Friday, 8 July 2011
“Fantastically deranged at all times, Darren Aronofsky's ballet psycho-melodrama is a glittering, crackling, outrageously pickable scab of a film.”
Peter Bradshaw writing in The Guardian newspaper. Thursday 20 January 2011 14.59 GMT
Nina Sayers is a young ballerina. Played by Natalie Portman, she is ethereal, stunningly beautiful, fragile, vulnerable, inexperienced, naïve and just slightly psychotic. She is also fearful. Fearful of her own body and fearful of letting go. She has to let go; if she is to dance the role that she, and other ballerinas dream of, she must strip away the façade, break down the wall she has erected around herself and dig deep into her psyche. She has to find the raw sexual urgency to dance the counterpart of the white swan. She has to become the black swan.
Nina is in a perpetual state of anxiety; she hallucinates; she fears that her reflection in the mirror continues to stare at her, after she has turned away. She is teetering on the edge of mental collapse. Real screaming madness isn’t far away. Her art is her life, as she strives to perfect her dance. Yet her mind and body seem to be in collaboration against her. She has an ugly skin irritation on her shoulder, brought about by unconscious self harming. The skin irritation is a physical manifestation of the state of her mind.
The sharp images of the phallus in the “Black Swan” emphasise Nina’s fear of penetration. These images are shown in shards of broken glass, and a dangerous nail file. Then there is the overwhelmingly male svengali figure, Thomas Leroy, played by Vincent Cassel, the director of the ballet company. He also signifies the phallus. Nina fears his charisma, his maleness, she is drawn to him, she fears being supplanted in his affections.
Rehearsals progress; the need for perfection is intoxicating; but still she cannot access the darker, sensual side of her psyche. She has to release herself. She has to possess the virginal grace of the White Swan, but also the elemental passion of the Black Swan.
Nina, Thomas Leroy believes, lacks the latter; she is too poised, too much in control.
Thomas Leroy tells her, to go home and touch herself.
Her fears of sensual experience, are compounded by her toxic relationship with her mother, played by Barbara Hershey. Nina’s mother has done her utmost to keep her daughter a little girl. Nina’s bedroom is girlish, it is overwhelmingly pink; filled with stuffed toys and a music box that plays the theme from Swan Lake.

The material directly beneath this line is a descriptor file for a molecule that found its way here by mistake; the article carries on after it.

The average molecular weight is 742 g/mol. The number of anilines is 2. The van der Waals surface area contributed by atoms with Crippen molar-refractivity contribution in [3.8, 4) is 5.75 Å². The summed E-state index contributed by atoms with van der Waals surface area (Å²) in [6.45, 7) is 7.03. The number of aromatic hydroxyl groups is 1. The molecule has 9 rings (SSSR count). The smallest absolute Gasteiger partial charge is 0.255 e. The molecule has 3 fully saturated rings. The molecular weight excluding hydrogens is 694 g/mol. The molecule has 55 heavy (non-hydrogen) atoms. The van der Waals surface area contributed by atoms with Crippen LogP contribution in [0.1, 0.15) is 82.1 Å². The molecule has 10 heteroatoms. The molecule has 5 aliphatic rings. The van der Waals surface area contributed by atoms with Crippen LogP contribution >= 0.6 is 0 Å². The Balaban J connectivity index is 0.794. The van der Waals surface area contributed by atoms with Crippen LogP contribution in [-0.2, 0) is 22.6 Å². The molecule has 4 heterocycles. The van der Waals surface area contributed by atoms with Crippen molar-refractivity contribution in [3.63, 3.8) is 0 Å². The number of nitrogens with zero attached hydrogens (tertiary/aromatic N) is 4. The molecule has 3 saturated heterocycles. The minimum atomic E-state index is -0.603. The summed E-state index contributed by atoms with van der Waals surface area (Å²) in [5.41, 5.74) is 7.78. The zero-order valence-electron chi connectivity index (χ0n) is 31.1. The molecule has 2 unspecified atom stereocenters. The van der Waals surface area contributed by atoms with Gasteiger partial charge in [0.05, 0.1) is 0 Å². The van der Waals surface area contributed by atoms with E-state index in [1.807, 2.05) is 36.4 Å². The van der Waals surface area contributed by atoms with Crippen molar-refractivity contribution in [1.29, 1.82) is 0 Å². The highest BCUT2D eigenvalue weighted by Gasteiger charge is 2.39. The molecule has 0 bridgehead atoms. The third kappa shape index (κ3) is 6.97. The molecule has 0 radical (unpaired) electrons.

Nina’s visual hallucinations are expressed through the many mirrors of the dance studio. Her image is constantly thrown back to herself and the viewer. Her anxieties about whether she’s good enough; her growing paranoia that another dancer, the more naturally expressive Lily (Mila Kunis), is plotting to take her role. The borderline-schizophrenia is induced by the doubleness of her character; soon she’s not so much untethered as unhinged. The viewer shares Nina’s jittering anxiety.
I wanted to enjoy “Black Swan”, but I did find it rather predictable. From the beginning of the film, the viewer recognises Nina as a troubled personality. Nina sees her doppelgänger, she self mutilates. The pressures on her are intense as she tries to please her controlling mother and strives to satisfy her demanding director. Her move towards complete mental breakdown is inevitable; the viewer sees this and knows that the eventual outcome will be tragic.
“Freud said that meeting one’s doppelgänger in life or in dreams produces sensations of the uncanny, but isn’t one double enough? This movie has three sets: there’s also the washed-up ballerina (played, in a cruel bit of casting, by Winona Ryder) who previously danced the role, and whom Nina tries to emulate, as well as replace. Actually, there are four, if you count Nina’s mother, with whom Nina shares a clammily intimate relationship and the same pulled-back hair and clenched manner.”
David Denby writing in “The New Yorker”. December 6th 2010
In a way though, the film irritated me; I felt manipulated by the rather obvious Freudian perspectives. For example -- sharp pointy thing equals phallus, and fear of penetration. The ugly irritation on Nina’s shoulder is paradoxically placed from where a swan’s wing would sprout. The film is an exercise in psychoanalytical theory; it’s almost as if the writers got together, read Freud and Jung, then wrote the film around their ideas. It’s textbook, the classical players are all here; the overbearing, Superego of a mother, the fragile, repressed Ego hero, the free-spirited Id. The Bad Mother, the Hero, the Shadow, the Father.
And for that reason, I found the film contrived. As I said, I wanted to enjoy “Black Swan”, but in cluttering up the film with Freud and Jung, I think that the director muddled a good story. And of course, the original story of “Swan Lake” lends itself to a psychoanalytical reading, all stories do. I just felt irritated with psychoanalysis being force fed to me.
I hate to give any work of art a bad review -- marring someone’s little bit of creativity. It’s a shame I felt overwhelmed by psychoanalysis, because “Black Swan” is still a beautiful film. The dancers have that austere elegance that leaves me breathless. The film’s striking design, makeup and costume, command the attention and Tchaikovsky’s music keeps the viewer in a state of rapt awe. Darren Aronofsky’s direction is sharp and precise. It re-tells an old, old story… It’s just a pity that he let Freud and Jung take over.